Thank you for inviting me to participate in the hearing today on the
accidental bombing of the Chinese Embassy in Belgrade, Yugoslavia on
May 7, 1999 while the North Atlantic Treaty Organization (NATO) was
undertaking air operations against the Government of Yugoslavia in
response to their repression in Kosovo. I am also pleased to appear
with Director George Tenet, whose service to America I have admired
for years.

We are here today to discuss a painful subject -- the accidental
bombing of the Embassy of the People's Republic of China located in
Belgrade, Yugoslavia. War is a painful subject. War is about the
intentional destruction of things in order to impose a change of
policy of an enemy. We intended to bring destruction to the
infrastructure of violence and coercion inside Yugoslavia in order to
force the government of Yugoslavia to suspend its genocide against the
citizens of Kosovo. We intended to destroy those things -- and only
those things -- which the government of Yugoslavia used to conduct its
hostilities and repression. We never intended to destroy anything that
was not tied to Yugoslavia's war effort. Unfortunately, but not
uncommon in the conduct of hostilities, we made mistakes.

Director Tenet has testified before you earlier, and has restated
today, that the mistake that led to the unintended bombing of the
Chinese Embassy was an intelligence error. I don't see it that way. We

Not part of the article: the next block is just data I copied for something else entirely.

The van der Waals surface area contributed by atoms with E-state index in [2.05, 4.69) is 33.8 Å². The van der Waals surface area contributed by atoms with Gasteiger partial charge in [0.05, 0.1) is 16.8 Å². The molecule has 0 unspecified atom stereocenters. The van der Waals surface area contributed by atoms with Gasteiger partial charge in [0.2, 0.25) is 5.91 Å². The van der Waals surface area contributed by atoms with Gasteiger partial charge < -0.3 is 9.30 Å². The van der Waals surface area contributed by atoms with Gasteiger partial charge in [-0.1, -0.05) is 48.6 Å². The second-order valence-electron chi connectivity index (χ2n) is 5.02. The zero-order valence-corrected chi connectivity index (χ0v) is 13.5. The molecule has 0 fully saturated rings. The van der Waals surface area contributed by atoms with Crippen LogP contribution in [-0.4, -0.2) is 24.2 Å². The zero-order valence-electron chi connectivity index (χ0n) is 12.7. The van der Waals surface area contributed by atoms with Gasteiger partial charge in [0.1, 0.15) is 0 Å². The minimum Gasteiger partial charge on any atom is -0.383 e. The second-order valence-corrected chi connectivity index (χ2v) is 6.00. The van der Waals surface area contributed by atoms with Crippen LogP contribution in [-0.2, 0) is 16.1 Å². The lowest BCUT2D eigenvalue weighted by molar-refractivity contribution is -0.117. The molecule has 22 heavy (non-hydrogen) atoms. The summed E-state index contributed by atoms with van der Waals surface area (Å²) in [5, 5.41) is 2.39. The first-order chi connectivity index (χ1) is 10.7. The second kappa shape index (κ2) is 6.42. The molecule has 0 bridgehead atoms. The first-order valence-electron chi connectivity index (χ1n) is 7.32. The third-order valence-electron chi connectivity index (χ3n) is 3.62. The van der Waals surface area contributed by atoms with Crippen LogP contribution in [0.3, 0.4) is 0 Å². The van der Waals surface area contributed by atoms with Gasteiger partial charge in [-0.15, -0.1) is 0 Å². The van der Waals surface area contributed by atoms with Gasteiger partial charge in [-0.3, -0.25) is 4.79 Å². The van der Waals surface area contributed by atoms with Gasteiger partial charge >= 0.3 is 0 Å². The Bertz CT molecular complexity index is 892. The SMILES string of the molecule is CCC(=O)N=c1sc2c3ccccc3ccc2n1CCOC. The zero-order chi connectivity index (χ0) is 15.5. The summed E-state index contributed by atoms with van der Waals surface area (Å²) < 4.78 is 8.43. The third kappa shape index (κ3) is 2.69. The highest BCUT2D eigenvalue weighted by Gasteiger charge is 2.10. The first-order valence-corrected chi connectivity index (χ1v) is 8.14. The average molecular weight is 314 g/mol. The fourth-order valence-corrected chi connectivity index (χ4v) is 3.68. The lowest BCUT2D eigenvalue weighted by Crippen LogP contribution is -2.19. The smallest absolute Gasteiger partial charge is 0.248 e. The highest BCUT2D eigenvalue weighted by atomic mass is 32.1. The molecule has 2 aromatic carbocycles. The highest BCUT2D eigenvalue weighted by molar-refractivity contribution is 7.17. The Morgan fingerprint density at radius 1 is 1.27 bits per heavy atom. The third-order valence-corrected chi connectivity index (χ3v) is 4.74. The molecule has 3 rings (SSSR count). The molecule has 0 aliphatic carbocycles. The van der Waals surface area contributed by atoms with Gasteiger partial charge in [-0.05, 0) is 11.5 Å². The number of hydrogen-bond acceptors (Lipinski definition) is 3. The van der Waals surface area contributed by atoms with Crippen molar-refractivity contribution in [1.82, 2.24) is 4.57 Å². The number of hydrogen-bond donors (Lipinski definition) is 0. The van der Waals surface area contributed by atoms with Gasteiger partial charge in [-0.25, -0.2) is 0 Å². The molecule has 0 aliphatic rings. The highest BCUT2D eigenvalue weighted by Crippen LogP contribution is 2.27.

in the Defense Department have the responsibility for dropping bombs
and winning wars. Ultimately, the bombing of the Chinese Embassy was
our error. The intelligence community is indispensable to our work and
they did an absolutely splendid job helping the Department of Defense
during Operation Noble Anvil. I think our forces did a splendid job.
The results speak for themselves. We flew over 9,300 strike sorties
and attacked over 900 targets against a capable and sophisticated
opponent. We lost only two aircraft in these operations and
fortunately no NATO combatant was killed. But ultimately it was one of
our air crews executing one of our orders that led to this tragic
outcome. How did it happen? Why did it happen? Could it happen again?
How can we prevent accidents like this from happening in the future?

After Action Assessment

Secretary Cohen has directed that the Department undertake a
comprehensive assessment of our operations in Operation Noble Anvil
and he put General Joe Ralston and me in charge of that assessment. We
started this review only last month because the people who have to
undertake the review are also the same ones who fought the war and are
now enforcing the peace. Even though it is an extra burden just now,
we must undertake this review because the experience is fresh. The
data is still available.

The After Action Assessment will go into many more issues than the
Embassy bombing. We will be asking ourselves a wide range of hard